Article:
BAKER, Calif. - A long freight train carrying iron ore derailed in a remote area of the Mojave Desert on Monday but there were no injuries, authorities said.
Fifty-five rail cars loaded with iron ore and two locomotives derailed around 8:30 a.m. in the Mojave National Preserve, Union Pacific spokesperson Daryl Bjoraas said in emails to The Associated Press.
"The crew was not in the cab at the time of the derailment and there was uncontrolled train movement. The crew was not injured," Bjoraas wrote.
Bjorass said that iron ore, part of the steel-making process, spilled from the rail cars but is not a hazardous material.
The railroad didn't immediately say why the crew wasn't in the cab or provide more details about the uncontrolled movement.
The cause of the derailment is under investigation.
The San Bernardino County Fire Protection District said that there were no injuries and there was no fire. One locomotive had a minor fuel leak.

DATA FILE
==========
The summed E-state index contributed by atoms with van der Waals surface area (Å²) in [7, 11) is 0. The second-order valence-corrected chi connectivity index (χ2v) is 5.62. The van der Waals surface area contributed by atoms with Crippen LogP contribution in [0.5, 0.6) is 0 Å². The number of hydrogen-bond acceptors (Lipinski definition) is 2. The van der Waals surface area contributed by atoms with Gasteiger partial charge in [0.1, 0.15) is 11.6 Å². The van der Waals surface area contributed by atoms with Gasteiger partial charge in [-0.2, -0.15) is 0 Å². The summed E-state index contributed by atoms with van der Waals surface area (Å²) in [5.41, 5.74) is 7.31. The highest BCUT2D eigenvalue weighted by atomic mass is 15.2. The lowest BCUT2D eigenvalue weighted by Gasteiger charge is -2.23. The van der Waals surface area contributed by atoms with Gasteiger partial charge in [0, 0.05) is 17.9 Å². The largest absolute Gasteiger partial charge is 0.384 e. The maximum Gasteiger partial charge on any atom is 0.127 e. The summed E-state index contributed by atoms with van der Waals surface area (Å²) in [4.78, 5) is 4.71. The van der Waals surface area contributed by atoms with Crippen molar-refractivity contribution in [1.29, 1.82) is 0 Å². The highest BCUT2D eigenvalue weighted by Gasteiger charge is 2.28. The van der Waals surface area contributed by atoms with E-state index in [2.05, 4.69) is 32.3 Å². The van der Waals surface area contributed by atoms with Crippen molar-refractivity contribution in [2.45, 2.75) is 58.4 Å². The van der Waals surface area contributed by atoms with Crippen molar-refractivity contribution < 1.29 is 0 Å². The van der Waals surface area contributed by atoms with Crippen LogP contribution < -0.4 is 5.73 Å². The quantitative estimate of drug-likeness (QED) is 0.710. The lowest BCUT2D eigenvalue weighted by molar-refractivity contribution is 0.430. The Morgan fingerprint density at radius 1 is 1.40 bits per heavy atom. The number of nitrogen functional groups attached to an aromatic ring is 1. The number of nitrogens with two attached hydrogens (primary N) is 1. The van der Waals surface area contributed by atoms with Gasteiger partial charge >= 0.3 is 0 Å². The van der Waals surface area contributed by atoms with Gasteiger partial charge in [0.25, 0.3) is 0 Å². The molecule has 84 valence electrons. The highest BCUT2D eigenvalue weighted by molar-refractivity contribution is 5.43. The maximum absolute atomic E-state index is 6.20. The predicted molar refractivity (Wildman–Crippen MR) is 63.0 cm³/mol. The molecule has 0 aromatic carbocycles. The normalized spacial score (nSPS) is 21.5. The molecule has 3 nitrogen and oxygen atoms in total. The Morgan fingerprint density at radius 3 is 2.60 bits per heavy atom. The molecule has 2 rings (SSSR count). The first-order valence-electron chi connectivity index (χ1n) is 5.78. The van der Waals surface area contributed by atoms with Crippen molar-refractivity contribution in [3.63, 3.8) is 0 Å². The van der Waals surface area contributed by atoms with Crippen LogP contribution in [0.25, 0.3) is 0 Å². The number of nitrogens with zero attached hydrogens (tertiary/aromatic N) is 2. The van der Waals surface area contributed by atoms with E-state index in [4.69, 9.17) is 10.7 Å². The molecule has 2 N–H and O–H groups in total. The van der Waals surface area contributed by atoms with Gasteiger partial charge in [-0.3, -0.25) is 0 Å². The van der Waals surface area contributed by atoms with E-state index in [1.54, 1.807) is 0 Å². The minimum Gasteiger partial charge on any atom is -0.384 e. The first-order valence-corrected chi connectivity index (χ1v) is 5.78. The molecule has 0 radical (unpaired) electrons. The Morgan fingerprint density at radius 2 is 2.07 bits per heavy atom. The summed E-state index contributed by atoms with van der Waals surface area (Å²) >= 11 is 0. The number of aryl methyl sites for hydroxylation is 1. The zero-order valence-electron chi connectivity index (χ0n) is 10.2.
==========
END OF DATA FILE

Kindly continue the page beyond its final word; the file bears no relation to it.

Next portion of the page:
"No current threat to public or environment," the district tweeted.
The derailment occurred near Kelso Depot, a historic railroad site developed in the early 1900s at the bottom of steep grade about 160 miles (257 kilometers) northeast of Los Angeles.
According to the National Park Service, "helper engines" were stationed at Kelso to help trains climb the grade. Kelso also had a source of water needed by steam engines.